By Pastor Dan Phillips (original source cook, working as an investigator, hosting a talk show, IT education and support, and teaching in various institutions. He is a pastor, an author, and an international conference speaker. He has written two books: The World-Tilting Gospel (Kregel: 2011), and God’s Wisdom in Proverbs (Kress Biblical Resources: 2011). He was also one of the three contributors to the popular and influential blog, Pyromaniacs. He pastors Copperfield Bible Church in Houston, Texas, where he lives with his dear wife Valerie and two of their four children.)
Every Christian is called to contend earnestly for the faith delivered to the saints 2000 years ago (Jude 3) in Scripture alone (2 Timothy 3:15—4:4; Hebrews 2:1-4). There are various legitimate ways of doing this. Paul’s approach with the Colossian error is particularly instructive.
The Colossians had a sound beginning, learning the saving good news of Christ from Paul’s associate Epaphras (Col. 1:7). They had made a healthy start (Col. 1:4-6, 8).
But now a personable, dynamic individual had come with a strange mix-and-match set of doctrines. Like modern charismatics, he made much of his own experiences (2:18). He posed a real danger to these young believers (2:4, 8).
Paul’s way of responding is striking. He doesn’t name the man, or go into detail about his teachings. Instead, what Paul does is make a great deal about Christ and His salvation. He shows what a glorious Lord Jesus is, and what a great salvation Christ has accomplished (see all my online studies, starting here).
As promised last time, I want to do this same sort of thing in marking off genuine Christianity from false teachings. Get a hold of these points of distinction, and you’ll be prepared to resist error – or be delivered from the error that enslaves you.
1. Sound doctrine spotlights the person and work of Jesus Christ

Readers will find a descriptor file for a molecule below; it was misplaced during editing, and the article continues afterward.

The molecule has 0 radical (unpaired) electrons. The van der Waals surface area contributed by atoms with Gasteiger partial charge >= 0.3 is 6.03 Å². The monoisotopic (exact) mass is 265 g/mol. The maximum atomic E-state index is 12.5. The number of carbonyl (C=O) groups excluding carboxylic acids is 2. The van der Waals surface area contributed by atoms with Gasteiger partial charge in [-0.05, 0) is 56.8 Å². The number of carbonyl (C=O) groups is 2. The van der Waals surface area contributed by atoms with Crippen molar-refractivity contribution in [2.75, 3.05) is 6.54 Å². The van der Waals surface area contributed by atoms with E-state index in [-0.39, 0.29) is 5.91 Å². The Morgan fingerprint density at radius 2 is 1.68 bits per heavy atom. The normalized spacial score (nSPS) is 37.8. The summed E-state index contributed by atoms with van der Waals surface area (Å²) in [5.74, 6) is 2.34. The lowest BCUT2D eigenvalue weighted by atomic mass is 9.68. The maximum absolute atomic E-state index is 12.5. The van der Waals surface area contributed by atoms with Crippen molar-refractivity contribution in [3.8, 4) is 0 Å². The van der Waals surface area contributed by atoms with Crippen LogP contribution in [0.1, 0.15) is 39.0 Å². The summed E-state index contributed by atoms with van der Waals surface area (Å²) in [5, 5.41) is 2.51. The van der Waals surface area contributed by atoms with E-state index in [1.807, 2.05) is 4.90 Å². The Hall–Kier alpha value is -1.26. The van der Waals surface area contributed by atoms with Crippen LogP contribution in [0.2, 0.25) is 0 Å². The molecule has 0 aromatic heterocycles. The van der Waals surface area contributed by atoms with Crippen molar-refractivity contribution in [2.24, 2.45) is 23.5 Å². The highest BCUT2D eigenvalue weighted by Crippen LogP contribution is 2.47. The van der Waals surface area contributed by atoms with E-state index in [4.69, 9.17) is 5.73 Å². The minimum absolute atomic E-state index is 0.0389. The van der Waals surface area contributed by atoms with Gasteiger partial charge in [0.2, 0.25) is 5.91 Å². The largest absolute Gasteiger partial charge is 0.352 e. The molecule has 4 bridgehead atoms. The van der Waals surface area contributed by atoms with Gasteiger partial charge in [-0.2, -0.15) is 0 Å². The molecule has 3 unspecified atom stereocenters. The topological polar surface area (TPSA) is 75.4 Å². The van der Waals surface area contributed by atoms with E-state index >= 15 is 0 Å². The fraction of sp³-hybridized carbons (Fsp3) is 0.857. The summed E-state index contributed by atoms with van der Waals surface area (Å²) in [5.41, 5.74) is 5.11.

This is a matter of emphasis. Christ saw all parts of the Old Testament as pointing to Him (Luke 24:27, 44) and said that the ministry of the Spirit would be to continue to glorify Him (John 16:14). Understood correctly, then, everything in the whole Bible tends to the glory of Jesus Christ, and to prompt us to center our lives around Him (Col. 2:6, 7, 10). False teaching always ends up focusing our attention elsewhere and has us chasing in a different direction.
2. Sound doctrine is based on the saving work of Christ, conveyed to us in the Gospel
It glories in every aspect of Christ’s work redeeming helpless, lost sinners (Romans 3—5; Ephesians 1—3; and on and on). Everything – whether issues of personal ethics, marriage, family, church life –is directly related to who Jesus is to us, and what Jesus has done for us (cf. Eph. 4:1—6:9). False teaching has little time for such matters, being obsessed instead with the esoteric, private experiences that only the false teacher and his movement has had or can provide.
3. Sound doctrine is really, really old
Age alone is no guarantee of truth. The germs of every heresy ever hatched were already prowling around in New Testament times. That said, two truths guide us: (1) our doctrine must be clearly taught in the Bible; and (2) someone must surely have seen something about it before today! The Bible contains every word we need from God. Believers have studied it closely for centuries. Is it possible that someone could catch something major that tradition blinded others to? Yes. But possible is not a synonym for likely! It is unlikely that an isolated, accountability-averse autodidact with his KJV will see what all his betters missed, despite their years of delving deep in the Hebrew and Greek texts. Spurgeon said a number of times, “There is nothing new in theology but that which is false.” The more I learn the Bible and history, the more I see this truth: every claim to a “new move of God” is probably neither new, nor of God. God said His last word to us long, long ago (Hebrews 1:1-2; 2:1-4). Continue reading